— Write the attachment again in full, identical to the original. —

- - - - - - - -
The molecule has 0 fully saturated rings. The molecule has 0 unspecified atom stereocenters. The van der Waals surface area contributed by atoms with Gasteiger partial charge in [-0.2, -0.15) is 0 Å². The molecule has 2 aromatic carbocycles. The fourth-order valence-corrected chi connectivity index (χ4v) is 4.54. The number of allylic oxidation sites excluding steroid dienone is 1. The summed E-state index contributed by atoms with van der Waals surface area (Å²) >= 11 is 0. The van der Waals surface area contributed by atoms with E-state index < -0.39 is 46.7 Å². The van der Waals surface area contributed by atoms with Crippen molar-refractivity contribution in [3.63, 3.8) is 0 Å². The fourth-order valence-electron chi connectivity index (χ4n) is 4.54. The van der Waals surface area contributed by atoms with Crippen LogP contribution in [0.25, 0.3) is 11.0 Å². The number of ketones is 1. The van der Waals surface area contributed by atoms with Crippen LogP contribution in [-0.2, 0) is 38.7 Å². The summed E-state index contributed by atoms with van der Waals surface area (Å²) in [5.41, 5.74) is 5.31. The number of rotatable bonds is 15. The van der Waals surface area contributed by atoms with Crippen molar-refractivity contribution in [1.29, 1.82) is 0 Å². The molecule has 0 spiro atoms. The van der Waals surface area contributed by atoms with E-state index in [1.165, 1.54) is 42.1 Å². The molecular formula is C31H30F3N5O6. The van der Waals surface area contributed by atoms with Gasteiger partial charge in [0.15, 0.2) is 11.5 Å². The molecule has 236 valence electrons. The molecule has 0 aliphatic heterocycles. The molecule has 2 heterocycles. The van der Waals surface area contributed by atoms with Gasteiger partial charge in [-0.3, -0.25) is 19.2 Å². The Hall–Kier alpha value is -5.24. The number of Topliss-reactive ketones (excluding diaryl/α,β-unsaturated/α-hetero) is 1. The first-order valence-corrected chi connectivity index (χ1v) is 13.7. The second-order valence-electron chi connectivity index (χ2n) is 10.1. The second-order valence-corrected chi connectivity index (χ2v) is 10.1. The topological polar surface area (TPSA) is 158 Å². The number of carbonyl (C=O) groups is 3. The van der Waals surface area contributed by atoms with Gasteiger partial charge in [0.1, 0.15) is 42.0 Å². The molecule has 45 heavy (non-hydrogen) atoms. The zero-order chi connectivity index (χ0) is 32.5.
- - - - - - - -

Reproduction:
The molecule has 0 fully saturated rings. The molecule has 0 unspecified atom stereocenters. The van der Waals surface area contributed by atoms with Gasteiger partial charge in [-0.2, -0.15) is 0 Å². The molecule has 2 aromatic carbocycles. The fourth-order valence-corrected chi connectivity index (χ4v) is 4.54. The number of allylic oxidation sites excluding steroid dienone is 1. The summed E-state index contributed by atoms with van der Waals surface area (Å²) >= 11 is 0. The van der Waals surface area contributed by atoms with E-state index < -0.39 is 46.7 Å². The van der Waals surface area contributed by atoms with Crippen molar-refractivity contribution in [3.63, 3.8) is 0 Å². The fourth-order valence-electron chi connectivity index (χ4n) is 4.54. The van der Waals surface area contributed by atoms with Crippen LogP contribution in [0.25, 0.3) is 11.0 Å². The number of ketones is 1. The van der Waals surface area contributed by atoms with Crippen LogP contribution in [-0.2, 0) is 38.7 Å². The summed E-state index contributed by atoms with van der Waals surface area (Å²) in [5.41, 5.74) is 5.31. The number of rotatable bonds is 15. The van der Waals surface area contributed by atoms with Crippen molar-refractivity contribution in [1.29, 1.82) is 0 Å². The molecule has 0 spiro atoms. The van der Waals surface area contributed by atoms with E-state index in [1.165, 1.54) is 42.1 Å². The molecular formula is C31H30F3N5O6. The van der Waals surface area contributed by atoms with Gasteiger partial charge in [0.15, 0.2) is 11.5 Å². The molecule has 236 valence electrons. The molecule has 0 aliphatic heterocycles. The molecule has 2 heterocycles. The van der Waals surface area contributed by atoms with Gasteiger partial charge in [-0.3, -0.25) is 19.2 Å². The Hall–Kier alpha value is -5.24. The number of Topliss-reactive ketones (excluding diaryl/α,β-unsaturated/α-hetero) is 1. The first-order valence-corrected chi connectivity index (χ1v) is 13.7. The second-order valence-electron chi connectivity index (χ2n) is 10.1. The second-order valence-corrected chi connectivity index (χ2v) is 10.1. The topological polar surface area (TPSA) is 158 Å². The number of carbonyl (C=O) groups is 3. The van der Waals surface area contributed by atoms with Gasteiger partial charge in [0.1, 0.15) is 42.0 Å². The molecule has 45 heavy (non-hydrogen) atoms. The zero-order chi connectivity index (χ0) is 32.5.